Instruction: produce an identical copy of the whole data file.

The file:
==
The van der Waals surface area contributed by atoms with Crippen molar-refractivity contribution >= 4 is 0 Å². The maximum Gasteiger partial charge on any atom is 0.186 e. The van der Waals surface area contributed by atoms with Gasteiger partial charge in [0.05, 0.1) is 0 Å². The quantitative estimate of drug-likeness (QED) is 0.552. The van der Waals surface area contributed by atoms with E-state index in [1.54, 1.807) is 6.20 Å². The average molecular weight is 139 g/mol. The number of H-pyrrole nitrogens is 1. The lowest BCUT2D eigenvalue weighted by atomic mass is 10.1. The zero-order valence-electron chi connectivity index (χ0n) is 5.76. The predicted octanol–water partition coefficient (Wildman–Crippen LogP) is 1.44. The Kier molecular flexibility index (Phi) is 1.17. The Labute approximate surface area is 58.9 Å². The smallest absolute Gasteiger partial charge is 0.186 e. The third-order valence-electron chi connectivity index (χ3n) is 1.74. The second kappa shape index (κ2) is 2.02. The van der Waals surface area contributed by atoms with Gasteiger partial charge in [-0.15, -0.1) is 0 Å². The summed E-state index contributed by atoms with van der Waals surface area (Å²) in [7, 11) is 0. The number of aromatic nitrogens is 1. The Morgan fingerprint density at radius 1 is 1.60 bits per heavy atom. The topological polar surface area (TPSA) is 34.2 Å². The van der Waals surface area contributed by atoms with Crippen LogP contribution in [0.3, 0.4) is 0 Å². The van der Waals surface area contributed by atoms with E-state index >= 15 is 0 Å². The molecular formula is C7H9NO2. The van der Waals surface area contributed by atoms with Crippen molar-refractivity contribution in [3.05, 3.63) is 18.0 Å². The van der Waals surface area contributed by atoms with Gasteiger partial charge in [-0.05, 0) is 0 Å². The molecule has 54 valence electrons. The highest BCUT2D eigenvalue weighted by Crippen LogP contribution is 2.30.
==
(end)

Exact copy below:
The van der Waals surface area contributed by atoms with Crippen molar-refractivity contribution >= 4 is 0 Å². The maximum Gasteiger partial charge on any atom is 0.186 e. The van der Waals surface area contributed by atoms with Gasteiger partial charge in [0.05, 0.1) is 0 Å². The quantitative estimate of drug-likeness (QED) is 0.552. The van der Waals surface area contributed by atoms with E-state index in [1.54, 1.807) is 6.20 Å². The average molecular weight is 139 g/mol. The number of H-pyrrole nitrogens is 1. The lowest BCUT2D eigenvalue weighted by atomic mass is 10.1. The zero-order valence-electron chi connectivity index (χ0n) is 5.76. The predicted octanol–water partition coefficient (Wildman–Crippen LogP) is 1.44. The Kier molecular flexibility index (Phi) is 1.17. The Labute approximate surface area is 58.9 Å². The smallest absolute Gasteiger partial charge is 0.186 e. The third-order valence-electron chi connectivity index (χ3n) is 1.74. The second kappa shape index (κ2) is 2.02. The van der Waals surface area contributed by atoms with Gasteiger partial charge in [-0.15, -0.1) is 0 Å². The summed E-state index contributed by atoms with van der Waals surface area (Å²) in [7, 11) is 0. The number of aromatic nitrogens is 1. The Morgan fingerprint density at radius 1 is 1.60 bits per heavy atom. The topological polar surface area (TPSA) is 34.2 Å². The van der Waals surface area contributed by atoms with Crippen LogP contribution in [0.3, 0.4) is 0 Å². The van der Waals surface area contributed by atoms with E-state index >= 15 is 0 Å². The molecular formula is C7H9NO2. The van der Waals surface area contributed by atoms with Crippen molar-refractivity contribution in [3.05, 3.63) is 18.0 Å². The van der Waals surface area contributed by atoms with Gasteiger partial charge in [-0.05, 0) is 0 Å². The molecule has 54 valence electrons. The highest BCUT2D eigenvalue weighted by Crippen LogP contribution is 2.30.